A Guide To Tinnitus: Symptoms, Causes, and Treatments

We’ve all experienced it after a loud concert or fireworks show—that unbroken, high-pitched sound filling our ears. Although it’s temporary in these cases, many people experience chronic ringing in their ears. This condition is called tinnitus, and it affects about one in five people. It’s seldom a serious health concern, but it can certainly be an inconvenience. Let’s take a look at the symptoms, causes, and treatments of this condition.


The main symptom is an almost imaginary ringing, buzzing, or clicking sound. Ringing may persist as a continuous, unbroken background noise, or it may intermittently come and go. The main side effects are psychological, as the irritability of tinnitus can cause stress, anxiety, and even clinical depression.Photo-of-child-covering-ears-tinnitus-General-Hearing-Instruments


Persistent ringing, buzzing, or clicking in the ears is an interesting phenomenon. Your ears contain a precise architecture of nerves and cells that handle incoming sound waves. This system arranges the frequencies of sound into a tidy package, and sends it to your brain. Tinnitus occurs when this system malfunctions. A damaged part can cause electrical impulses to be sent to the brain, creating a steady ringing. This damage can be caused by aging, exposure to loud noise, head or neck injuries, or abnormal pressure changes in the ear.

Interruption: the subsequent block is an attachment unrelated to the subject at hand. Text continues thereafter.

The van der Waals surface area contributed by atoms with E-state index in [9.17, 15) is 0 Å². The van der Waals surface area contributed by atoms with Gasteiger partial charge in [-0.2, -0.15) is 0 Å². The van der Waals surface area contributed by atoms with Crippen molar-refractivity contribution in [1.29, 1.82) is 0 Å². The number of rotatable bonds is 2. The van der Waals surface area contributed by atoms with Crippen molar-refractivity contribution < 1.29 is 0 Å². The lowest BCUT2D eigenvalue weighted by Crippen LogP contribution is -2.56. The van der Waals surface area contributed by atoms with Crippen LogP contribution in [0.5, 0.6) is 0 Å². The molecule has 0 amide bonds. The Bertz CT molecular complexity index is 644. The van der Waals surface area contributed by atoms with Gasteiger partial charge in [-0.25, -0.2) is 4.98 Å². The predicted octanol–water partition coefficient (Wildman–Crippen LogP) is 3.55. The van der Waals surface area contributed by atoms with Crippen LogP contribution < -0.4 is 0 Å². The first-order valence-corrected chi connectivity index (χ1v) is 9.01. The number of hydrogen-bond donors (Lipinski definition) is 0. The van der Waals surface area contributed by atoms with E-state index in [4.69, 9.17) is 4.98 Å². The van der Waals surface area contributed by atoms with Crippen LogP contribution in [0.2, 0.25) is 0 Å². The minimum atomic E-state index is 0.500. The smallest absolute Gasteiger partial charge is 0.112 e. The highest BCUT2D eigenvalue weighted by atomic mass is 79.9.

Tinnitus treatment is a difficult task. Luckily, the condition rarely affects patients to an extreme degree. Only 1-2% of people report this condition as a significant problem. Though there are no medications, cognitive behavioral therapy helps many patients acclimate to the condition and relieve stress. Most people get used to the ringing or buzzing over time.

If tinnitus interferes with your daily life, visit an audiologist. Though the problem is usually manageable, treatments can help you adapt.

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GHI Staff

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